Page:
Years ago I heard the late Zig Ziglar ask his audience:
Are you a wandering generality or are you a meaningful specific?
It turns out that a lot of us tend to be wandering generalities: In the work we do. In the way we learn. In the goals we set.
And the way we develop people.
Where We Go Wrong
One of the more apparent examples of this is in the goals that I’ve seen written on professional development plans over the years. I’ve selected a few below that highlight the problem of leading as a wandering generality (and I’m preserving original spelling and grammar issues too):
Communicate more effectively.
This goal is far too broad to be meaningful and opens up too much room for interpretation. Communication where? In person? On email?
Do I need to smile more? Listen better? What’s not working? Even if this is explained well verbally, the written goal is completely unclear.
Develop leadership skills.
It’s rare that I’ve sat in a meeting with a customer in the last decade and this hasn’t been a goal. When we then ask the follow-up question, “Tell us what you mean by leadership skills?” we hear different answers almost every time.
If everyone has a different view of what this means, so do all the people who see this goal on their development plans.
Communication skills to be improved (writting) and get your point accross more clearing and concisely.
Read the above again so you can appreciate the full irony.
Improve quality and completion of assigned duties.
Improve by how much? How are you measuring it? Of course this is a goal for everyone, but virtually meaningless without more information.
If I had 39 irate customers last month and only 37 this month, would you really call that a success? According to this goal, it would be.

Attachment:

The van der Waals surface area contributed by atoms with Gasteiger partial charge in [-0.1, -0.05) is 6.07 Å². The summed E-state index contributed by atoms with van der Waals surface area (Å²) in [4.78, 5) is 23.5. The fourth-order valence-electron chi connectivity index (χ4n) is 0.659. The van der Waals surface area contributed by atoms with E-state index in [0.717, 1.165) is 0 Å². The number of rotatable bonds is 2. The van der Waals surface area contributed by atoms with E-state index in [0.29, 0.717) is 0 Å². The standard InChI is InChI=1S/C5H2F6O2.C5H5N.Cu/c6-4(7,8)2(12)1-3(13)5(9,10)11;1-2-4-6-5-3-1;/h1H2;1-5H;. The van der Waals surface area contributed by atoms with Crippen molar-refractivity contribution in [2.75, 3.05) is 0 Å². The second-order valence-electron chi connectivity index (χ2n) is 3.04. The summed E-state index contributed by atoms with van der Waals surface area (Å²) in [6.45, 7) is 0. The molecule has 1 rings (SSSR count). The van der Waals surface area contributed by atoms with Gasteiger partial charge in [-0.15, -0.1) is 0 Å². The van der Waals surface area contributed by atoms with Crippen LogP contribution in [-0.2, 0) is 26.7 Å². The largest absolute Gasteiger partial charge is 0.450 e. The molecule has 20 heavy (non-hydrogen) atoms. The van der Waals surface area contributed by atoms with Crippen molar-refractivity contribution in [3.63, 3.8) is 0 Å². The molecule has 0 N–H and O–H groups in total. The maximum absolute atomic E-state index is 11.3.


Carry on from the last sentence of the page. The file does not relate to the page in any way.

Begin working outside of their comfort zone towards new opportunities and/or subject areas.
Which subject areas? Who do you define comfort zone? You get the point.
I wish I could say the above were exceptions, but more often than not, goals are framed too general and non-specific to matter much.
Sadly, goals written like this tend to generate stress for everyone later. When one party thinks that “develop leadership skills” meant attending a class on leadership and the other party thought that it meant reducing turnover on the team, three things tend to happen:
It’s exceptionally hard to navigate what to write in the final review.
Both parties lose trust with each other.
You’ve both lost a year (or however long the review period was).
The One Question to Ask
While we all can (and probably should) read entire books on effective goal-setting, here’s the central question I often coach people on when they are crafting goals for the people they lead:
At the end of the performance timeframe, will it be obvious to a neutral, third party whether this goal was achieved or not?
Let me explain:
If the goal is something like one of the earlier examples, such as, “Develop leadership skills,” that’s not something a neutral, third party could ever determine. If they came to a final review at the end of the year, knowing nothing of the situation, they’d have no idea whether the goal was achieved.
Let’s instead say that the goal was something like, “Reduce annual turnover rate in the department from 13.1% in 2014 to 10% or less by the end of 2015.”
Setting aside whether those numbers are realistic for your team, it’s easy to see how a neutral, third party could easily assess if that goal was achieved – even if that third party happens to be a new manager who assumed the job ten months into the year (which, of course, happens all the time).
When goals are specific, they become a lot more meaningful and drive the correct actions. It’s better for the employee, the organization (especially when transitions happen), and the manager, who’s now made it very clear on how they will assess success.